Motivating People to Start and Stay
A major difficulty in adult literacy is getting people to start, and
once they start, getting them to stay. A critical factor in getting
people to start is having them see the benefit of increased
literacy. In the past, organizations motivated people to become more
literate by appealing to their emotions and suggesting that they
would be "better people." This approach is relatively ineffective
because people don't see the value in tackling a difficult process
just to be a better person.
Successful motivation comes from individuals understanding that
they are valued employees whose improved skills are essential to
their own well-being and the future success of the company. Most
programs are voluntary, so it takes a strong, continuing effort on
the part of the organization to let people know that literacy is
valued and valuable. It may be useful to include basic literacy
efforts in a broader educational advancement plan, rather than
singling them out. Polaroid, for example, created a very visible
program called Technology Readiness, in which the motto was
"Learning is part of the job." This idea was made visible and
reinforced constantly. (Washburn and Franklin, p. 3) In the future,
most companies may get to the point where participation is
mandatory. Motorola did this, yet tried to soften the approach by
getting key, veteran employees to visibly support the program, and
to present it as simply another type of skills training. In the end,
they were firm, and stuck by their mandatory approach to the point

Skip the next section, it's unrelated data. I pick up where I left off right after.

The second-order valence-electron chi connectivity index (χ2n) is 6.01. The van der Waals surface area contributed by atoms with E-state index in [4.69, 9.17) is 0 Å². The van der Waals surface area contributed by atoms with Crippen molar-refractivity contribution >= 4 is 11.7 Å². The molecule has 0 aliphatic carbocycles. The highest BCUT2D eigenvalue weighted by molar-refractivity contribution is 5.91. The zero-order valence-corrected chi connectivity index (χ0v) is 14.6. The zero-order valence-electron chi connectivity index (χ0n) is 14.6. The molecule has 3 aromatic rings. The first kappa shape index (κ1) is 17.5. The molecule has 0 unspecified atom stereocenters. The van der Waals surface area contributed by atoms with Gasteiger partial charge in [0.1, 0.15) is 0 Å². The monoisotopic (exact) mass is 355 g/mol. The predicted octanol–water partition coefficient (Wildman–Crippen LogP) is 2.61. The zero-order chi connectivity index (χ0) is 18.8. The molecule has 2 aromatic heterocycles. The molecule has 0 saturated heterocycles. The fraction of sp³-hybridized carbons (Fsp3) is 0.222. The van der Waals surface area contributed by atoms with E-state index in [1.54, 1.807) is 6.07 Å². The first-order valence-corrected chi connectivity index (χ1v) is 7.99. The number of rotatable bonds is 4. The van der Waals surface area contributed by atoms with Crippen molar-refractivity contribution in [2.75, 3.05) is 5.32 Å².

that people who refused to participate were dismissed from the
company. (Wiggenhorn, p. 78)
People leave literacy training programs for various reasons. While
many leave for reasons related to the program, material, and method
of learning, some simply have difficulty adjusting other
activities, such as babysitting and car pools. Organizations must
make sure that these obstacles are considered and eliminated in the
development of programs.
English as a Second Language
Large numbers of people in the American workplace are viewed as
illiterate because English is not their native language. They may,
in fact, be very literate, as well as technically capable, in their
own language. Special programs may need to be developed to provide
work instructions in the native language or intensive courses which
focus exclusively on learning English.
Looking to the Future
Most American companies now realize that the only way to compete
effectively in the world today is to embark on a program of
continuous improvement. At the same time, they are frustrated at
having to spend their valuable money bringing employees up to the
most basic skill levels. Most of these efforts, while admirable, are
reactive in nature. Companies sit back, take the workers as they
find them, and then spend money to make them literate.
In the future, companies can have more of an impact by sharing what
they know about continuous improvement with the public education
system. By viewing themselves as customers of public education, and
developing long term strategies with government and educational
institutions, they can take a more proactive role in helping develop
a workforce that is prepared to function in today's rapidly changing
environment before they come to work.
To become and remain competitive in the global market, organizations
need employees with high-level skills who can function in flexible,
team-based, self-managed, empowered work environments. Many
workers, however, may be ill-equipped to master such vital,
high-level skills. If employees are not functionally literate, they
will reach a bottleneck point where the training required to acquire
high-level skills is minimized (if it is effective at all).
Organizations must develop strategies and procedures which will
allow them to break the troublesome bottleneck of illiteracy and
move to higher levels of performance.
For balance of this article, click on the below link:
Lean Manufacturing Articles and go to Series 02
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